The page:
Did you know that approximately 6,000 U.S. citizens are diagnosed with amyotrophic lateral sclerosis (ALS), or Lou Gehrig’s disease each year? ALS is a progressive and fatal disease that can take up to 12 months to properly diagnose. However, under current federal law, patients are required to wait five months after an initial diagnosis prior to receiving their Social Security Disability Insurance, which assists with the high cost of care. Because of this, we adopted House Resolution 135 to support Georgians living with ALS. This resolution urges Congress to change the processing time for patients who are seeking Social Security Disability Insurance benefit assistance. Congress recently brought forward legislation that would shorten this timeline, eliminating the five-month waiting period, but the bill has yet to pass. We are hopeful that this resolution encourages them to move forward with this much needed legislation.
Those Georgia citizens wishing to donate organs will have a new avenue to do so through the passage of Senate Bill 99. This bill is intended to promote public education and awareness concerning organ donations in Georgia. Individuals applying for a hunting, fishing or trapping license will now have the option to register to become an organ donor through the Department of Resources’ (DNR) online hunting licensing system. DNR’s website will provide online resources to educate citizens about the process and benefits of organ donation. 5,330 patients in Georgia are currently waiting for organ or tissue transplants.
Americans with Disabilities Act
We also unanimously adopted House Resolution 403 aimed at helping our citizens with disabilities and urging our convenience store owners to adhere to federal law and assist our disabled citizens in need. According to the Center for Disease Control, 23.6 percent of adults in Georgia are living with some type of disability. HR 403 acknowledges that citizens deserve equal access to basic services by encouraging owners and operators of convenience stores to post signs informing customers about assistance available for refueling. Currently, the Americans with Disabilities Act requires self-service gas stations or convenience stores to provide additional services for citizens with disabilities, but these laws have not been strictly enforced.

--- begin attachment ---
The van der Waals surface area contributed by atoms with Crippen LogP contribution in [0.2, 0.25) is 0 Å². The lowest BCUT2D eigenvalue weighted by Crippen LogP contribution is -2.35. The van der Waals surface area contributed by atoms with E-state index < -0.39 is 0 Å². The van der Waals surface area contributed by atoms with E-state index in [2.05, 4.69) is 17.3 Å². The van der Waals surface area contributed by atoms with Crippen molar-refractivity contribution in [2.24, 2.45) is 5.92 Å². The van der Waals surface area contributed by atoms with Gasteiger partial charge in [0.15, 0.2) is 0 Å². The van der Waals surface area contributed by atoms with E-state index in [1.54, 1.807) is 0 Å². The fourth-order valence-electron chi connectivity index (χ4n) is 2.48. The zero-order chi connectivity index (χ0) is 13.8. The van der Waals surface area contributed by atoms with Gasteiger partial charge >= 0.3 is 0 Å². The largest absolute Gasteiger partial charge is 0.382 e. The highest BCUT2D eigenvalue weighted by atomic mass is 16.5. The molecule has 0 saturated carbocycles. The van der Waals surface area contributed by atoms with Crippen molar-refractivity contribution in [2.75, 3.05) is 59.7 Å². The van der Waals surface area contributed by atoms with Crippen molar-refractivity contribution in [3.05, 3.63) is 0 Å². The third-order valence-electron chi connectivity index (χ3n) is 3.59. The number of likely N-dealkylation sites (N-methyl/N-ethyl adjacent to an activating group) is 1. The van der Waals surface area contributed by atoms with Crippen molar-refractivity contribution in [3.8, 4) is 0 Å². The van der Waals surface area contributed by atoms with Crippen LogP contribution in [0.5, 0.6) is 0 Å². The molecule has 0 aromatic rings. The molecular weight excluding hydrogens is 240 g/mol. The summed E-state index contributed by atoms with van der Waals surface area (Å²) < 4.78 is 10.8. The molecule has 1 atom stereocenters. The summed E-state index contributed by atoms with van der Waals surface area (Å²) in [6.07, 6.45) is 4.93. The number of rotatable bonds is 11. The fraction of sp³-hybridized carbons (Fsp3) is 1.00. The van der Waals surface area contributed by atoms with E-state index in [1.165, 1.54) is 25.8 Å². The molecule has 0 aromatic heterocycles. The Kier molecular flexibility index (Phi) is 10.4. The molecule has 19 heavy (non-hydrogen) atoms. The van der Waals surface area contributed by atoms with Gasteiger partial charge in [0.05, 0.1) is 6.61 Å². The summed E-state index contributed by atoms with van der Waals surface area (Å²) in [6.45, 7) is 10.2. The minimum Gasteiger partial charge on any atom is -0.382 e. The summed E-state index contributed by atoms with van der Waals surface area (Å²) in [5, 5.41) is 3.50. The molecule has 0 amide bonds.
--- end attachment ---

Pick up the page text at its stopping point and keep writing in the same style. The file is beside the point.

Medical Licensure Compact
We continued our quest for access to quality healthcare, especially in rural areas, through the passage of Senate Bill 16. This measure will add Georgia to the list of 25 other states that are part of the Interstate Medical Licensure Compact. This compact allows certain physicians moving to Georgia from a compact member state to go through an expedited licensure process, which will allow them to practice in multiple states through telemedicine services. The use of telemedicine allows for a doctor to diagnose a patient remotely which will be an asset in certain areas when addressing doctor shortages and the lack of accessible health care.
Direct Primary Act
Finally, we passed Senate Bill 18, also known as the “Direct Primary Care Act.” This bill gives Georgians the option to keep health care directly between the patient and their doctor without requiring insurance. The Direct Primary Care Act provides an alternative approach to affordable health care by allowing primary care doctors to provide health care to a patient through a direct primary care agreement. This agreement will allow patients to pay a monthly fee to a participating physician in order to receive care. The agreement will not be subject to state insurance laws or insurance billing. Further, this measure allows physicians providing health care services under a direct primary care agreement the right to decline a patient if the physician is unable to provide the appropriate level and type of health care services the patient needs. This is a great way to provide citizens an alternative for efficient and affordable health care by removing the unnecessary red tape.